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Bebop Spoken There

Wayne Escoffery: "My philosophy is keeping one foot in the past and one foot in the future" - DownBeat March 2018.

Scott Bradlee: “When audiences hear it [Sweet Child O’ Mine] there’s a lightbulb moment when they recognise the song’s hook, even though it’s in a different context. They’re so used to hearing it one way that it causes some cognitive dissonance. If it’s a song they’ve disparaged in the past and they now find themselves liking it, that’s really interesting to me” DownBeat March 2018.

Today Sunday February 18

Afternoon

Musicians Unlimited - Park Inn, Park Road, Hartlepool TS26 9HU. Tel: 01429 233126. 12 noon. Free.

Somethin’ Blue - Vesuvio, 3a Houndgate, Darlington DL1 5RL. 5:00pm. Tel: 01325 788564. Matt Case (saxophone) & Mike Hepple (guitar).

Evening

Postmodern Jukebox - Sage Gateshead NE8 2JR. 7:30pm. From £27.30.

Bradley Johnston - The Fire Station, High Street West, Sunderland SR1 3DT. Tel: 0191 594 7241. 6:00pm. Free. New weekly residency.

Fred Craig, Bill Stewart - Billy Bootleggers, Nelson St, Newcastle NE1 5AN. 9:00pm. Free.

Jazz Jam - Empty Shop, 35c Framwellgate Bridge, Durham DH1 4SJ. 7:30pm. Free.

Jazz Cooperators - The Globe, 11 Railway Street, Newcastle NE4 7AD. 7:30pm. £5.

To the best of our knowledge, details of the above events are correct but may be subject to alteration.

Monday, June 24, 2013

James Harrison Quartet @ The Cherry Tree.

James Harrison (pno); Ian Simpson (gtr); James Robson (bs); Dave Donnelly (dms).
(Review by Lance)
The Cherry Tree these days seems to be a home from home for our top pianists. Paul Edis, Jeremy McMurray, Alan Glen, Alan Law, Dean Stockdale, Peter Gilligan and Stuart Collingwood have all appeared here. James Harrison has done solo gigs here but this was a first appearance with his quartet.
Was he intimidated by his peers? If he was it didn't show.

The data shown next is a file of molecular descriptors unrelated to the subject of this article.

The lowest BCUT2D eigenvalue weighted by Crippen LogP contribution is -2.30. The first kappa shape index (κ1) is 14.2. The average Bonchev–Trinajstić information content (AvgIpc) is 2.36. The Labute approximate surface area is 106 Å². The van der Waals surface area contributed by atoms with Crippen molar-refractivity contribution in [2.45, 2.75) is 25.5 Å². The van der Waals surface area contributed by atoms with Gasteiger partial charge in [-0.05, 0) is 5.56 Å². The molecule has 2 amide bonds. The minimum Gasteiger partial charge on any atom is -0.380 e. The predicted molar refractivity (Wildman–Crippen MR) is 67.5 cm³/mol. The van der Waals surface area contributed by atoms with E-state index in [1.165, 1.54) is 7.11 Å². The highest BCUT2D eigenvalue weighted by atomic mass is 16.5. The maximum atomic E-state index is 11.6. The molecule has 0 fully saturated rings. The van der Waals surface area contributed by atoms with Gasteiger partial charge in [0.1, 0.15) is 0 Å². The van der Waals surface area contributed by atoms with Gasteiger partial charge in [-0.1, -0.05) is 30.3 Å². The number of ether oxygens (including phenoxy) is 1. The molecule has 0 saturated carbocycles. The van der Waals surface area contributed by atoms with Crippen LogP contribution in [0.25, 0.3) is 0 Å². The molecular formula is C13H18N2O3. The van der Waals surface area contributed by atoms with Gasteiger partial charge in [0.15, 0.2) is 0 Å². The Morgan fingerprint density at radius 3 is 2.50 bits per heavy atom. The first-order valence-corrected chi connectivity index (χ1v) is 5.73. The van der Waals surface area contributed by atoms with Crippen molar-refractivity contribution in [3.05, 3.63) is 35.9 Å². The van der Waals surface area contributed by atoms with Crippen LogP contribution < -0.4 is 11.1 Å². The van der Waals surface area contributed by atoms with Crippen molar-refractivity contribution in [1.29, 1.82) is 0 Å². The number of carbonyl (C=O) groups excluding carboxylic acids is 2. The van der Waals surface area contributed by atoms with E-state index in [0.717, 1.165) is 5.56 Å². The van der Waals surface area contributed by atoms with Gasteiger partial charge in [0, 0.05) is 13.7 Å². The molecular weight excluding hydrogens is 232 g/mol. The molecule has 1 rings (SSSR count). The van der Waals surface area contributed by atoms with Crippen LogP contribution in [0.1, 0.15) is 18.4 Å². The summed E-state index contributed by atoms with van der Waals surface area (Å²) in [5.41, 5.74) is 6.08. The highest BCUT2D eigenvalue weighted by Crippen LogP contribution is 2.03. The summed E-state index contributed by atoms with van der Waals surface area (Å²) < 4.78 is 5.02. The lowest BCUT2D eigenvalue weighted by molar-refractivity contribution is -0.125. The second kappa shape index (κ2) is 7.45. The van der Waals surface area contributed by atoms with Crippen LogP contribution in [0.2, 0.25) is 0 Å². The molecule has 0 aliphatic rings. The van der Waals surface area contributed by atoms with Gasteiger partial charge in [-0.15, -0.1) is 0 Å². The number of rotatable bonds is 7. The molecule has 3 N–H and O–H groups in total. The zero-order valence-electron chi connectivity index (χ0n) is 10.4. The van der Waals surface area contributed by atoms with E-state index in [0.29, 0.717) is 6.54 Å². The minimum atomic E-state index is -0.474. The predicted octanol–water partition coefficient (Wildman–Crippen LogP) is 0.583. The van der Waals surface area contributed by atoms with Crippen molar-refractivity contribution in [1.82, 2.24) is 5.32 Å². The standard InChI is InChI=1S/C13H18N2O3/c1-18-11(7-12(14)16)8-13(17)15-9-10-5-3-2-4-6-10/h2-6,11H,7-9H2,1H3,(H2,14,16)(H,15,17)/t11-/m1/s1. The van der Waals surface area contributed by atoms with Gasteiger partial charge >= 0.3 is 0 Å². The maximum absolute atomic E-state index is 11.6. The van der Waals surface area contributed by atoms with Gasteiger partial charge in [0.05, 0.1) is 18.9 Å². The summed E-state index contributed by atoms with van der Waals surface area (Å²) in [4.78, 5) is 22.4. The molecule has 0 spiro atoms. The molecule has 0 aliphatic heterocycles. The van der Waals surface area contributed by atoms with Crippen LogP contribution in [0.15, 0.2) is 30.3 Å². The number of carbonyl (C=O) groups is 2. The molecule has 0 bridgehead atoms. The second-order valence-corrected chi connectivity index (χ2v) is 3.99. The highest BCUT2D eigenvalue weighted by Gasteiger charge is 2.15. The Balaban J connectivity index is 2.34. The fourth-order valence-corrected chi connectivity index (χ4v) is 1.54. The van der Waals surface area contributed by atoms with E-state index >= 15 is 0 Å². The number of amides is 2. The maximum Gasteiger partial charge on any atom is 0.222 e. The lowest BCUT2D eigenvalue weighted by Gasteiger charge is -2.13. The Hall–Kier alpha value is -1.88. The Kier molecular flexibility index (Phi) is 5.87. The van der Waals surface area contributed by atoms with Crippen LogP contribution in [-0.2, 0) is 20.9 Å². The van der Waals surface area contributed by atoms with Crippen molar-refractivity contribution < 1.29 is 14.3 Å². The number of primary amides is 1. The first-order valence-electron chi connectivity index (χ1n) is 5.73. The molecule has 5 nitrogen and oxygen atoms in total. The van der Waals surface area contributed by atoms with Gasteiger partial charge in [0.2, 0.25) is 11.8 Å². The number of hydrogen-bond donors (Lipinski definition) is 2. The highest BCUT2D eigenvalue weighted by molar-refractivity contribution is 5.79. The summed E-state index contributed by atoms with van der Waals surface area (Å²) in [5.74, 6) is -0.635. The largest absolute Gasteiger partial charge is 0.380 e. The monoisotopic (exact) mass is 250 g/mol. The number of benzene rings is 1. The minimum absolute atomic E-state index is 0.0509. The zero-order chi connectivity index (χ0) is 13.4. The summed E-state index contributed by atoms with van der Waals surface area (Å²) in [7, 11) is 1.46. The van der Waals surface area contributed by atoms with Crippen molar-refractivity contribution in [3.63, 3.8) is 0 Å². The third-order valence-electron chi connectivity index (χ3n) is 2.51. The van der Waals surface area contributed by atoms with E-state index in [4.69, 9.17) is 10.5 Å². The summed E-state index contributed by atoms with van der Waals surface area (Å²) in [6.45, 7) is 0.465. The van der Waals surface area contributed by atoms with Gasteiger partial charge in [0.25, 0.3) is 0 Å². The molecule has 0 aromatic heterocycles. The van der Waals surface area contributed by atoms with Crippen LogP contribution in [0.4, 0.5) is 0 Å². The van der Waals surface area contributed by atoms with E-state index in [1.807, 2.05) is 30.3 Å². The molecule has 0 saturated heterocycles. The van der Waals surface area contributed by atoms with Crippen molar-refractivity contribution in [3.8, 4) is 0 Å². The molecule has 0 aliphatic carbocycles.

A first rate performance by a young man who can hold his own in any company, tonight was an absolute delight.
Apart from James, Ian Simpson continues to develop and he too is becoming a force to be reckoned with.
Robson is rapidly moving up the league of bass players and Donaldson kept to brushes all evening without any loss of swing.
On One Note Samba, Harrison described Donnelly's solo as "The quietest drum solo in the world." Paradoxically, it drew the loudest applause. There may be a moral in there somewhere!
The program contained a selection of well worn standards that didn't hurt at all. Good jazz musicians can make a purse out of a sow's ear - not that there were any sow's ears on the menu Although, maybe there was as I started with Pork and Pistachio Terrine.
On the stand we heard Autumn Leaves, So Nice, All of Me, Lullaby of Birdland, My Funny Valentine, Ain't Misbehavin, Fly Me To The Moon and Twisted - complete with the Wardell Gray/Annie Ross solo played note perfect by Harrison.
My Rump Steak was served up medium which was the tempo for Sunny. A Train was a little faster,  Killer Joe was a killer and amazingly a number that sounded a bit like Rockin' Chair was played up tempo - if it was Rockin' Chair no wonder "Dear old Aunt Harriet is up in Heaven"! Excellent.
Some Day my Prince Will Come and Canteloupe Island rounded off my visit as did my Lemon Posset with Hedgerow Berries and Meringue.
Harrison, Simpson and Robson are members of Dropping Bombs who are playing on the concourse at Sage Gateshead this coming Friday (June 28)- a free gig - don't miss it.
Lance.

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Whilst we appreciate the many emails, texts, messages and other communications we receive requesting album/gig reviews on BSH, regrettably, we are unable to reply to them all other than those we are able to answer with a positive response.
Similarly, CDs received by post will only be considered if accompanied by sufficient background material.
Finally, bear in mind that this is a jazz-based site when submitting your album.
Lance

About this blog - contact details.

Bebop Spoken Here -- Here, being the north-east of England -- centred in the blues heartland of Newcastle and reaching down to the Tees Delta and looking upwards to the Land of the Kilt.
Not a very original title, I know; not even an accurate one as my taste, whilst centred around the music of Bird and Diz, extends in many directions and I listen to everything from King Oliver to Chick Corea and beyond. Not forgetting the Great American Songbook the contents of which has provided the inspiration for much great jazz and quality popular singing for round about a century.
The idea of this blog is for you to share your thoughts and pass on your comments on discs, gigs, jazz - music in general. If you've been to a gig/concert or heard a CD that knocked you sideways please share your views with us. Tell us about your favourites, your memories, your dislikes.
Lance (Who wishes it to be known that he is not responsible for postings other than his own and that he's not always responsible for them.)
Contact: lanceliddle@gmail.com I look forward to hearing from you.

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